Ezequiel Barbenza, Director of Registration and Formalization, Ministry of Agriculture, Livestock and Fisheries of Argentina, provided a summary of the history of the simplified tax and contribution payment mechanism, the social monotributo, in Argentina. The social monotributo is a simplified payment mechanism designed to incentivise and enable formalization among poor rural households, which, apart from formalization (with the related advantages of expanded access to markets and financial services), provides them with access to health insurance and pension rights. By 2018, this system had allowed over 50,000 rural families to access these rights. Since 2018, the system of social monotributo is in the process of being extended and adapted to cover all agricultural smallholder (family) producers. A prerequisite for implementing the system has been the creation of the national farmers’ registry, which is used to identify those who are eligible to benefit from the system, but also those who are currently excluded from it. In fact, registration is a prerequisite for accessing pension and health insurance rights. The adaptation of the social monotributo system is still ongoing. It has required developing and putting in place cross-sectoral approaches involving several ministries; and also measures to take into account the lack of connectivity in remote rural areas; outreach to address the lack of awareness among farmers of their rights; and adaptation to take into account the lack of capacity of agricultural producers to respect the system of monthly payments due to their unstable income patterns.

Ariunzaya Ayush, Minister for Labour and Social Protection of Mongolia, described Mongolia’s social insurance system, which was established in 1995, and how it has been adapted to make it legally possible for rural target groups, including herders and the self-employed, to participate in a voluntary basis. Administrative and institutional barriers to accessibility, especially for remote populations, have been addressed through the establishment of one-stop-shops in all of Mongolia’s provinces, which means that people can access services more quickly and at a low cost. Moreover, the government has introduced flexible social security contribution schedules to account for the volatility of rural incomes. In response to the COVID-19 pandemic, government funding was made available to pay a social insurance premium for 170,000 voluntarily insured people in 2020. There has been an increasing introduction of mobile and digital technology to facilitate access and delivery of benefits. Herders and the self-employed have been able to join or access their social insurance schemes using mobile and internet banking. Information on social protection rights and status has been made accessible online including through e-government services. In 2021, an electronic pension booklet was introduced, and retirees were provided with bank accounts and cards, which has helped ensure increased transparency and efficiency in the pension system. Minister Ayush said that Mongolia was still learning from other countries in its attempts to improve its social protection system, especially with regard to improving and adapting the legal framework.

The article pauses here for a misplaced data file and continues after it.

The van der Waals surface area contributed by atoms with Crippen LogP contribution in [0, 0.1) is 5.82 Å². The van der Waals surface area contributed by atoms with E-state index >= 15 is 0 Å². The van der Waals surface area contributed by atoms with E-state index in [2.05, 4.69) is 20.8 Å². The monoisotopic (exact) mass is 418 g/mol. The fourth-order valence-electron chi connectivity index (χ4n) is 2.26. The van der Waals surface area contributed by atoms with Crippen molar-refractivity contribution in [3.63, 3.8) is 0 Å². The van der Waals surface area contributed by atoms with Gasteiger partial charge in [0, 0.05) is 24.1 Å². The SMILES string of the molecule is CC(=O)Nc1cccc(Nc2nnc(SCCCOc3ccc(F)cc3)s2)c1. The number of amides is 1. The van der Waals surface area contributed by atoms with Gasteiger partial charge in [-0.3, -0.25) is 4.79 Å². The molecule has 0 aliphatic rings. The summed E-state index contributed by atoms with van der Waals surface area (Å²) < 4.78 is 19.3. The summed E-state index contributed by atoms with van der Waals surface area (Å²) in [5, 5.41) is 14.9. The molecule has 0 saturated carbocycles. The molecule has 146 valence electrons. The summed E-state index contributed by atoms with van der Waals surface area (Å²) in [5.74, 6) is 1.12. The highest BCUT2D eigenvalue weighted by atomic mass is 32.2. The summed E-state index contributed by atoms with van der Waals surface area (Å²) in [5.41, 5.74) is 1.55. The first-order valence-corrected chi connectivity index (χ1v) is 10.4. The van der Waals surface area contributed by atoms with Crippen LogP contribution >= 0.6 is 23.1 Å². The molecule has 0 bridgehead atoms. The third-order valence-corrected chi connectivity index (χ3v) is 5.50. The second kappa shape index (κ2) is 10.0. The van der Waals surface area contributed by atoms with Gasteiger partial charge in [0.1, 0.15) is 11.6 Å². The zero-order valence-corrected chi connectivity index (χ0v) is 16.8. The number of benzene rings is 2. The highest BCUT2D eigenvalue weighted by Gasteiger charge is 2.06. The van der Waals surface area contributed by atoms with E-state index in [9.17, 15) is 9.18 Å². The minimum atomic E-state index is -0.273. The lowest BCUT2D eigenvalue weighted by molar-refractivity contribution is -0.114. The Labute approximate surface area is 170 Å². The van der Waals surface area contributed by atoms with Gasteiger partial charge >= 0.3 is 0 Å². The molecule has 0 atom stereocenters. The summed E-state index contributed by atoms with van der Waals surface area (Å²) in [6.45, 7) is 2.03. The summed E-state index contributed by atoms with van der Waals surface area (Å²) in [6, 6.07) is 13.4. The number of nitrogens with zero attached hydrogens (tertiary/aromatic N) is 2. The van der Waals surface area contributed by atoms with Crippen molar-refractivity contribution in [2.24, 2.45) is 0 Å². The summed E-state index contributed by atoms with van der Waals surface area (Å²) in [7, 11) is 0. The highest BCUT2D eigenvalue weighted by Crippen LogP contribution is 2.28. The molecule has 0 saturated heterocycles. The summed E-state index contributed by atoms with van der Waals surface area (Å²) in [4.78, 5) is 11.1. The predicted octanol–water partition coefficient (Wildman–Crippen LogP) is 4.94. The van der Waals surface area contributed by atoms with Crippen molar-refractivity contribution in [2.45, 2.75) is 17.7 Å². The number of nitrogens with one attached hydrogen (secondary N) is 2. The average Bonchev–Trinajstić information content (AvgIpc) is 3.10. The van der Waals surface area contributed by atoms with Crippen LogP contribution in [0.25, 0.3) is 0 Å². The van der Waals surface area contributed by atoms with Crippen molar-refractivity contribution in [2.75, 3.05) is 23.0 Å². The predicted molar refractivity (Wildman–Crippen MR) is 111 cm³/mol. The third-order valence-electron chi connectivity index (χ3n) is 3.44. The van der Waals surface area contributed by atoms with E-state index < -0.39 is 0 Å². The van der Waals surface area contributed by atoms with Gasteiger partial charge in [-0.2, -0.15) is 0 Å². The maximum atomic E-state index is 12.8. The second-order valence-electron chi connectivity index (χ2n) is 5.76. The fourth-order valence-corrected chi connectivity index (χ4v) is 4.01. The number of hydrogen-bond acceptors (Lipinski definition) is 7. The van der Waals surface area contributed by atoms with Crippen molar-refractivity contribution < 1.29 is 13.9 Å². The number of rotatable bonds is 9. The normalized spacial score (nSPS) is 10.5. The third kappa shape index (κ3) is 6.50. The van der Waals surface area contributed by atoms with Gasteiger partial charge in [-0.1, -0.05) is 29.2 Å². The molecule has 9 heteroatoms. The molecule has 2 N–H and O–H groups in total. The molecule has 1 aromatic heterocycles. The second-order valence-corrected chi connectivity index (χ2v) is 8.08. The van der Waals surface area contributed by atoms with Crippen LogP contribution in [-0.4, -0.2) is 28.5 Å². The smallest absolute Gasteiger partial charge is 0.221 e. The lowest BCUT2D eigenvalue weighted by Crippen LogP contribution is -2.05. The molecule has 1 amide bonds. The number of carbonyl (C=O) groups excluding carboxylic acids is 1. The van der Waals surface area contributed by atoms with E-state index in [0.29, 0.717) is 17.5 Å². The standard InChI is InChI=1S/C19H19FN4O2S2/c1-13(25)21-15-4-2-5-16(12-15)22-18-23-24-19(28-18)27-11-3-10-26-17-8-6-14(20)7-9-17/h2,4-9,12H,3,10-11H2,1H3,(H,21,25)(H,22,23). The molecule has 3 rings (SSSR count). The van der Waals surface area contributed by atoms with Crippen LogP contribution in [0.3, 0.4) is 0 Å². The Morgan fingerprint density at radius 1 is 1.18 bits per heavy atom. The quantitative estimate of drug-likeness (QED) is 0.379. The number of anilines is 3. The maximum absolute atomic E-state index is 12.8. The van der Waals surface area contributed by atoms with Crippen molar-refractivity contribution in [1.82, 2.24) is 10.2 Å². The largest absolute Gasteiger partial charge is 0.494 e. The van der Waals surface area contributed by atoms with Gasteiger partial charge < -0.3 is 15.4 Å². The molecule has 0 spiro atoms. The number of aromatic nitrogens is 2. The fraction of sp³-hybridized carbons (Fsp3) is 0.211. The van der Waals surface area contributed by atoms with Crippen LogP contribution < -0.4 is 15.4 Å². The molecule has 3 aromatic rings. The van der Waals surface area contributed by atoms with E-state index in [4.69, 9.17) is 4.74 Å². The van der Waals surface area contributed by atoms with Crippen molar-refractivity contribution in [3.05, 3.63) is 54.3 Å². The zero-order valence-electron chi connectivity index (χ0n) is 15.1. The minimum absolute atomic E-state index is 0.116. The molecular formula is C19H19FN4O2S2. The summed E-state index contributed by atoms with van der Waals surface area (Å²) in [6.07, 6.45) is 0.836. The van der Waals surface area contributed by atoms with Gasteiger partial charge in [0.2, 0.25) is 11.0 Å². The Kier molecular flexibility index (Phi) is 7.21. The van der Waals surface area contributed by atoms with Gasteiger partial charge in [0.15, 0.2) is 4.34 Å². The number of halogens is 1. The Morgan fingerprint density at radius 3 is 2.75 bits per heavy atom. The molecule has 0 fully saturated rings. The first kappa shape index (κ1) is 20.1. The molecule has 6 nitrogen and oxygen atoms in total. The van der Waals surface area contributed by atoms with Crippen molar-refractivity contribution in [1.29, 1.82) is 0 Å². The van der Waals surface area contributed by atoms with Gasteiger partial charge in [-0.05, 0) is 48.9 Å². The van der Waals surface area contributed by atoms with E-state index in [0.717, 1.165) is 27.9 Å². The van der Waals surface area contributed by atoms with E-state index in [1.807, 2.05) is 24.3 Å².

The presentation of country experiences was followed by a live Q&A session (watch here). Cecilia Mbaka provided written answers to the questions assigned to her (see them here).

What next? Towards universal social protection

Christina Behrendt, Head of the Social Policy Unit at the International Labour Organization, wrapped up the seminar by highlighting three take away messages. First, extending social protection coverage to rural workers and rural populations is possible – by proactively adapting systems and schemes to their needs, listening attentively to their concerns, making it as simple as possible, and raising awareness and trust in systems. Second, a comprehensive and systemic approach is essential; social protection policies need to be closely coordinated with agriculture and rural development policies, employment policies, etc., thereby also contributing to productivity and facilitating transitions to the formal economy. Finally, as social protection systems are at a crossroads, policy makers need to move ahead together with a clear plan and time frame to make sure that everybody is covered through coherent and integrated systems to achieve the Sustainable Development Goals.

Key references

 

Social Protection Programmes: 
  • All programmes - General
Social Protection Topics: 
  • Benefits payment/delivery
  • Coverage
  • Financing social protection
  • Programme design and implementation
  • Universal Social Protection
Cross-Cutting Areas: 
  • Agriculture and rural development
  • MDGs/SDGs
Countries: 
  • Global
Regions: 
  • Global
The views presented here are the author's and not socialprotection.org's